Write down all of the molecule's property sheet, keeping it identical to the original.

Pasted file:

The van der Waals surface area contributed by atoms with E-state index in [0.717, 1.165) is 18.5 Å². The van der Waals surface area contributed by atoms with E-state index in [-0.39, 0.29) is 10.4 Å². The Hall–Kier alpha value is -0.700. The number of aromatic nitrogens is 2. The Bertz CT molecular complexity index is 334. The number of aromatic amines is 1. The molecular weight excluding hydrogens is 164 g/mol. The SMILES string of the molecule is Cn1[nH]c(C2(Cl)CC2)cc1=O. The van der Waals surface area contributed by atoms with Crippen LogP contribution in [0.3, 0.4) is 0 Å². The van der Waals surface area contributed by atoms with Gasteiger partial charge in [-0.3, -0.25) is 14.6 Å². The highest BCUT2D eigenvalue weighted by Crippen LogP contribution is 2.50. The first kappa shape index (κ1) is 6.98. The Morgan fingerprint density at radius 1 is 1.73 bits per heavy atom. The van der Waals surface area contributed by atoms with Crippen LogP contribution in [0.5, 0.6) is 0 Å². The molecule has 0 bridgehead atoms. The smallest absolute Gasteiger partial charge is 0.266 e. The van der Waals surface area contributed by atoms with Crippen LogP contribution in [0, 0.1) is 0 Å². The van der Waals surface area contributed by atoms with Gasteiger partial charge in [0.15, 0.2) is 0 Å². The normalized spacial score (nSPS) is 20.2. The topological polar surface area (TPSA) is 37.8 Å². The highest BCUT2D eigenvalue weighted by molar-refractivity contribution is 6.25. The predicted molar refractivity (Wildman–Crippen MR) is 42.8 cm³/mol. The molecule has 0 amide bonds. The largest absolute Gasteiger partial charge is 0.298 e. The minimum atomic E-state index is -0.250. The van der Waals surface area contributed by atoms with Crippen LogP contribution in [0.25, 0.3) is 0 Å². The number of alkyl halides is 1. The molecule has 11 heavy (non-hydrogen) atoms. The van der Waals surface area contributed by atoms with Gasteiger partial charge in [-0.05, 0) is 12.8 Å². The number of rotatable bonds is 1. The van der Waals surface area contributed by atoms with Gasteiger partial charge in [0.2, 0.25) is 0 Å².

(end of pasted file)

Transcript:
The van der Waals surface area contributed by atoms with E-state index in [0.717, 1.165) is 18.5 Å². The van der Waals surface area contributed by atoms with E-state index in [-0.39, 0.29) is 10.4 Å². The Hall–Kier alpha value is -0.700. The number of aromatic nitrogens is 2. The Bertz CT molecular complexity index is 334. The number of aromatic amines is 1. The molecular weight excluding hydrogens is 164 g/mol. The SMILES string of the molecule is Cn1[nH]c(C2(Cl)CC2)cc1=O. The van der Waals surface area contributed by atoms with Crippen LogP contribution in [0.3, 0.4) is 0 Å². The van der Waals surface area contributed by atoms with Gasteiger partial charge in [-0.3, -0.25) is 14.6 Å². The highest BCUT2D eigenvalue weighted by Crippen LogP contribution is 2.50. The first kappa shape index (κ1) is 6.98. The Morgan fingerprint density at radius 1 is 1.73 bits per heavy atom. The van der Waals surface area contributed by atoms with Crippen LogP contribution in [0.5, 0.6) is 0 Å². The molecule has 0 bridgehead atoms. The smallest absolute Gasteiger partial charge is 0.266 e. The van der Waals surface area contributed by atoms with Crippen LogP contribution in [0, 0.1) is 0 Å². The van der Waals surface area contributed by atoms with Gasteiger partial charge in [0.15, 0.2) is 0 Å². The normalized spacial score (nSPS) is 20.2. The topological polar surface area (TPSA) is 37.8 Å². The highest BCUT2D eigenvalue weighted by molar-refractivity contribution is 6.25. The predicted molar refractivity (Wildman–Crippen MR) is 42.8 cm³/mol. The molecule has 0 amide bonds. The largest absolute Gasteiger partial charge is 0.298 e. The minimum atomic E-state index is -0.250. The van der Waals surface area contributed by atoms with Crippen LogP contribution in [0.25, 0.3) is 0 Å². The number of alkyl halides is 1. The molecule has 11 heavy (non-hydrogen) atoms. The van der Waals surface area contributed by atoms with Gasteiger partial charge in [-0.05, 0) is 12.8 Å². The number of rotatable bonds is 1. The van der Waals surface area contributed by atoms with Gasteiger partial charge in [0.2, 0.25) is 0 Å².